Setting up WordPress to maximize your efforts

Out of the box, WordPress comes with an assortment of settings preconfigured for the general use case. But we are focusing our efforts on providing a means to raise funds and spread brand awareness for a nonprofit organization, not running a blog or creating a portfolio site. So we need to do a little maintenance to give us the most return on our efforts.

First, I recommend changing the permalinks to “pretty permalinks” or telling WordPress to use human readable URLs rather than page id numbers. You can set permalinks by hovering over Settings in the WordPress Dashboard menu and clicking “Permalinks.”

[aesop_image lightbox=”off” captionposition=”left” align=”center” imgwidth=”800px” img=”http://mpritchett.wpengine.com/wp-content/uploads/2015/05/Screen-Shot-2015-05-05-at-2.36.54-PM-1.png”]

While any of the options listed will work, I recommend choosing “Post Name.” This will set all of your pages and posts to use their title as the URL structure. If you are planning on having a blog that you post to very often, you might use “Month and Name” instead as this can prevent problems with duplicate post names and can prevent issues with site speed when you have thousands of posts.

Secondly, I recommend taking a look at the Settings page and setting things like your site title and description to match that of your organization. You can also take this chance to change the timezone to match your locale. It bears saying that going through all the Settings panels and knowing what each one features and defaults to is always a good idea so that you begin to understand WordPress as a software.

Choosing a theme for your fundraising site

Themes can be a polarizing topic in the WordPress community. There are so many styles, so many opinions and so many way to go about things that you’ll find differing opinions everywhere. However, for our purposes, we simply need something simple, clean and well-coded. WordPress offers a wide variety of free and paid (premium) theme options from a wide variety of online sources.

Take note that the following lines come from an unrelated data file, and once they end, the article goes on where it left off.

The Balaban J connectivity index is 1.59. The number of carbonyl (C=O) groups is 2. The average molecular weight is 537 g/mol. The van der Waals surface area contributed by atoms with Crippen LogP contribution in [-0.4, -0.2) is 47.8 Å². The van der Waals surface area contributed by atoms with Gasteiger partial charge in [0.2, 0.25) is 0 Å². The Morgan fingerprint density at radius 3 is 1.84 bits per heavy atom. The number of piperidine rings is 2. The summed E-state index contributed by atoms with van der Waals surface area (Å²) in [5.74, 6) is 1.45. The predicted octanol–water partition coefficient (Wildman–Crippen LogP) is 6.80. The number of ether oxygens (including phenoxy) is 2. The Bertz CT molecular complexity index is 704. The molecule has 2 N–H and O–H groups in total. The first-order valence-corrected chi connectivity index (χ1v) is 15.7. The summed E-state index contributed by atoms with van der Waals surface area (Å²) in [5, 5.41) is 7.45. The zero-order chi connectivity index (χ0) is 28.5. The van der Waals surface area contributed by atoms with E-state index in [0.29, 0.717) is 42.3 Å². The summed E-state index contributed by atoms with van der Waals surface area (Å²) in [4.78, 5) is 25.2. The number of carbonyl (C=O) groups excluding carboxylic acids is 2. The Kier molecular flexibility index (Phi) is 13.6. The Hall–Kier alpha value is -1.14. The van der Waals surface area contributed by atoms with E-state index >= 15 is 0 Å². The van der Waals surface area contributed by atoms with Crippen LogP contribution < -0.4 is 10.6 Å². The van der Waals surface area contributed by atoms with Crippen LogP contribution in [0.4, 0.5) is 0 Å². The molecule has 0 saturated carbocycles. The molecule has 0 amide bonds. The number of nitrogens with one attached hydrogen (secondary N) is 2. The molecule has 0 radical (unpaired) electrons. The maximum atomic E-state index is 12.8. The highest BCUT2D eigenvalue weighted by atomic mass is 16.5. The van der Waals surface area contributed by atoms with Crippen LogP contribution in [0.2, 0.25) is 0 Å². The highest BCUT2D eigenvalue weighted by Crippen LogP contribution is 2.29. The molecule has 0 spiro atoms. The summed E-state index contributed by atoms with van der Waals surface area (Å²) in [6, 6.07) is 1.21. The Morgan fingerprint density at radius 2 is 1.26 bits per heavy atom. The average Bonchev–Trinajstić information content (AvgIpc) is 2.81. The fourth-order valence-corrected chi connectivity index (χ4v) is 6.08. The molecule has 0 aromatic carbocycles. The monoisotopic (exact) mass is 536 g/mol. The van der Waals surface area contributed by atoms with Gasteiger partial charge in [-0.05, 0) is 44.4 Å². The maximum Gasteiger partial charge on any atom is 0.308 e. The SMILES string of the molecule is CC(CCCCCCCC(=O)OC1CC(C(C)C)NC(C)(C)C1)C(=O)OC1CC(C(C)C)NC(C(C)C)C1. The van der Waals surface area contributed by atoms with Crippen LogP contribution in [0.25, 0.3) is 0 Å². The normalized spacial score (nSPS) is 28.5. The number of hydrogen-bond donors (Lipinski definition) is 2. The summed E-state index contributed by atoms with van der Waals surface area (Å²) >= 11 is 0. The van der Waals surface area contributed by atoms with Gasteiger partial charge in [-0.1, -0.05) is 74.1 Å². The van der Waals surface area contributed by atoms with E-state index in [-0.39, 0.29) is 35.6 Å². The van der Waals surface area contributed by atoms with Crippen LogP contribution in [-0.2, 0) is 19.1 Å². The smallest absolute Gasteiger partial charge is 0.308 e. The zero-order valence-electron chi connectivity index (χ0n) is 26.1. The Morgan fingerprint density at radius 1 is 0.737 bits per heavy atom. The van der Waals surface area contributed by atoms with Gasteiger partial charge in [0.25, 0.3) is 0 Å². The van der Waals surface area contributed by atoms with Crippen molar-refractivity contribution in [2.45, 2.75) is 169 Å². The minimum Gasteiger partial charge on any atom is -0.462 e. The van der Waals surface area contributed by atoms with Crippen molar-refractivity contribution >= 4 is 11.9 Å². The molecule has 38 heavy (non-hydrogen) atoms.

For the purposes of this tutorial, we’re going to choose a theme from our friends over at churchthemes.net. These guys know what they are doing. The themes handcrafted by these guys are beautiful and coded to the highest standards. They currently offer two themes, Shepherd and Uplifted. We’ll choose Shepherd for our fundraising site.

Simply fill out the registration form after clicking the Download button. Once you register the download starts automatically. Then go to your WordPress dashboard and click “Appearance.” Click “Add New” and then “Upload Theme.” Once there, you can upload the zip file that you downloaded and activate the theme. You now have a fundraising site with a beautiful theme installed!

Next time, we’ll install some plugins and setup the site to take donations. As always, if you have questions, let me know in the comments. If this was helpful, please share!

How To Build a Simple Fundraising Site – Part 1

Building a fundraising site for your organization to take donations or raise funds doesn’t have to be a huge pain. While there are many solutions for this and other web services, this is just one approach that can get you online and ready to take donations. Take this simple approach and have something up quickly.

Pick a domain

Your domain is the address for your website. You want something short, easy to remember, and easy to spell. For example, if you organization’s name is We Help People, you would want to try to get wehelppeople.org, .com or something similar.

[aesop_image lightbox=”off” captionposition=”left” align=”center” alt=”How To Build A Fundraising Site – Part 1″ imgwidth=”800px” img=”http://mpritchett.wpengine.com/wp-content/uploads/2015/05/Screen-Shot-2015-05-04-at-4.22.37-PM-1.png”]

There are lots of tools available to help you find and register a domain name. Here are a few of my favorites:

It is extremely important to take some time to think through your domain. You want something that directly relates to your organization, but you also want something that provides for things like brand building, search engine optimization and is easy to remember and type.

Choose a Hosting Provider